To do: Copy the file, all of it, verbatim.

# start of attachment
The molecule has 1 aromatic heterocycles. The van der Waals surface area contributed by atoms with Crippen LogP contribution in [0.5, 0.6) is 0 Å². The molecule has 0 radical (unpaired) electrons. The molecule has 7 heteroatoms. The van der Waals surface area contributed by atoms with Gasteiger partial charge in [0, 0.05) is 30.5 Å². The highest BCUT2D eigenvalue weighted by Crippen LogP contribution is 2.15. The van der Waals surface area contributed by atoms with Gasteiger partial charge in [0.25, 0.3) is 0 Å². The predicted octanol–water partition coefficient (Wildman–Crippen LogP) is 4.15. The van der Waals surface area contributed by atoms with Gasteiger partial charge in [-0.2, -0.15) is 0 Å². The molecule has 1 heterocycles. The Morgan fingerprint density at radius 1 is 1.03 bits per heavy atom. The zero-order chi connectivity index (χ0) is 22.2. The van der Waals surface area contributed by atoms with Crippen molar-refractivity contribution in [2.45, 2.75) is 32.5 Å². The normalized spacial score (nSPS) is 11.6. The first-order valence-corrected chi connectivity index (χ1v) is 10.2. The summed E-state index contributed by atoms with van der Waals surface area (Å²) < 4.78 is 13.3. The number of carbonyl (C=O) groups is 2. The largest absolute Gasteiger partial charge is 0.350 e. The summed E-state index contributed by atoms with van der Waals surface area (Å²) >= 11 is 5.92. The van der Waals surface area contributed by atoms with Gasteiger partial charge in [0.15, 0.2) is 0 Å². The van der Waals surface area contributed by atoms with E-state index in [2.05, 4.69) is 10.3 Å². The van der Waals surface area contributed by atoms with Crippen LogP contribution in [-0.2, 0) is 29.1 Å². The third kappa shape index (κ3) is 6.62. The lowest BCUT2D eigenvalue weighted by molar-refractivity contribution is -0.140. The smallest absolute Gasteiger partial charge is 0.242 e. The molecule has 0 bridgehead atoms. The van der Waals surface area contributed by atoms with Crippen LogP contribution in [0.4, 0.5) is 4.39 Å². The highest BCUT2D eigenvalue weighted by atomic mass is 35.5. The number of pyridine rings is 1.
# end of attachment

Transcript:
The molecule has 1 aromatic heterocycles. The van der Waals surface area contributed by atoms with Crippen LogP contribution in [0.5, 0.6) is 0 Å². The molecule has 0 radical (unpaired) electrons. The molecule has 7 heteroatoms. The van der Waals surface area contributed by atoms with Gasteiger partial charge in [0, 0.05) is 30.5 Å². The highest BCUT2D eigenvalue weighted by Crippen LogP contribution is 2.15. The van der Waals surface area contributed by atoms with Gasteiger partial charge in [0.25, 0.3) is 0 Å². The predicted octanol–water partition coefficient (Wildman–Crippen LogP) is 4.15. The van der Waals surface area contributed by atoms with Gasteiger partial charge in [-0.2, -0.15) is 0 Å². The molecule has 1 heterocycles. The Morgan fingerprint density at radius 1 is 1.03 bits per heavy atom. The zero-order chi connectivity index (χ0) is 22.2. The van der Waals surface area contributed by atoms with Crippen molar-refractivity contribution in [2.45, 2.75) is 32.5 Å². The normalized spacial score (nSPS) is 11.6. The first-order valence-corrected chi connectivity index (χ1v) is 10.2. The summed E-state index contributed by atoms with van der Waals surface area (Å²) < 4.78 is 13.3. The number of carbonyl (C=O) groups is 2. The largest absolute Gasteiger partial charge is 0.350 e. The summed E-state index contributed by atoms with van der Waals surface area (Å²) >= 11 is 5.92. The van der Waals surface area contributed by atoms with Gasteiger partial charge in [0.15, 0.2) is 0 Å². The van der Waals surface area contributed by atoms with E-state index in [2.05, 4.69) is 10.3 Å². The van der Waals surface area contributed by atoms with Crippen LogP contribution in [-0.2, 0) is 29.1 Å². The third kappa shape index (κ3) is 6.62. The lowest BCUT2D eigenvalue weighted by molar-refractivity contribution is -0.140. The smallest absolute Gasteiger partial charge is 0.242 e. The molecule has 0 bridgehead atoms. The van der Waals surface area contributed by atoms with Crippen LogP contribution in [0.4, 0.5) is 4.39 Å². The highest BCUT2D eigenvalue weighted by atomic mass is 35.5. The number of pyridine rings is 1.